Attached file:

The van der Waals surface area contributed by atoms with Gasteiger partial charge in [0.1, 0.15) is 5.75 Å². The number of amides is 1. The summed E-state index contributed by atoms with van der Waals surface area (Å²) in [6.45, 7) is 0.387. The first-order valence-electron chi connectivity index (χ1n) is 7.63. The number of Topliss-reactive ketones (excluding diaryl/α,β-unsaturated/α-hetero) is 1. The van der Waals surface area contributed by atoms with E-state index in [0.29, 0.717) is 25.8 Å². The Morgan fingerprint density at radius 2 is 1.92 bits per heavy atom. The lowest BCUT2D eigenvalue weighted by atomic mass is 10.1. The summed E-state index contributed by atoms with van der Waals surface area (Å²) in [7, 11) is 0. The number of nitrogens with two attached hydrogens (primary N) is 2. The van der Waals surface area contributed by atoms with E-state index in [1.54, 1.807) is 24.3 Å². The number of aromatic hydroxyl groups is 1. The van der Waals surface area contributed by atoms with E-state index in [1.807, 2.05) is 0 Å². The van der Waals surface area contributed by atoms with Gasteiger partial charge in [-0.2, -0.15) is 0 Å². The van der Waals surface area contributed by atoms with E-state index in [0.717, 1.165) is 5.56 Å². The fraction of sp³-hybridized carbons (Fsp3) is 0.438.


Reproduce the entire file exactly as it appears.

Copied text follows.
The van der Waals surface area contributed by atoms with Gasteiger partial charge in [0.1, 0.15) is 5.75 Å². The number of amides is 1. The summed E-state index contributed by atoms with van der Waals surface area (Å²) in [6.45, 7) is 0.387. The first-order valence-electron chi connectivity index (χ1n) is 7.63. The number of Topliss-reactive ketones (excluding diaryl/α,β-unsaturated/α-hetero) is 1. The van der Waals surface area contributed by atoms with E-state index in [0.29, 0.717) is 25.8 Å². The Morgan fingerprint density at radius 2 is 1.92 bits per heavy atom. The lowest BCUT2D eigenvalue weighted by atomic mass is 10.1. The summed E-state index contributed by atoms with van der Waals surface area (Å²) in [7, 11) is 0. The number of nitrogens with two attached hydrogens (primary N) is 2. The van der Waals surface area contributed by atoms with E-state index in [1.54, 1.807) is 24.3 Å². The number of aromatic hydroxyl groups is 1. The van der Waals surface area contributed by atoms with E-state index in [1.807, 2.05) is 0 Å². The van der Waals surface area contributed by atoms with Gasteiger partial charge in [-0.2, -0.15) is 0 Å². The van der Waals surface area contributed by atoms with E-state index in [0.717, 1.165) is 5.56 Å². The fraction of sp³-hybridized carbons (Fsp3) is 0.438.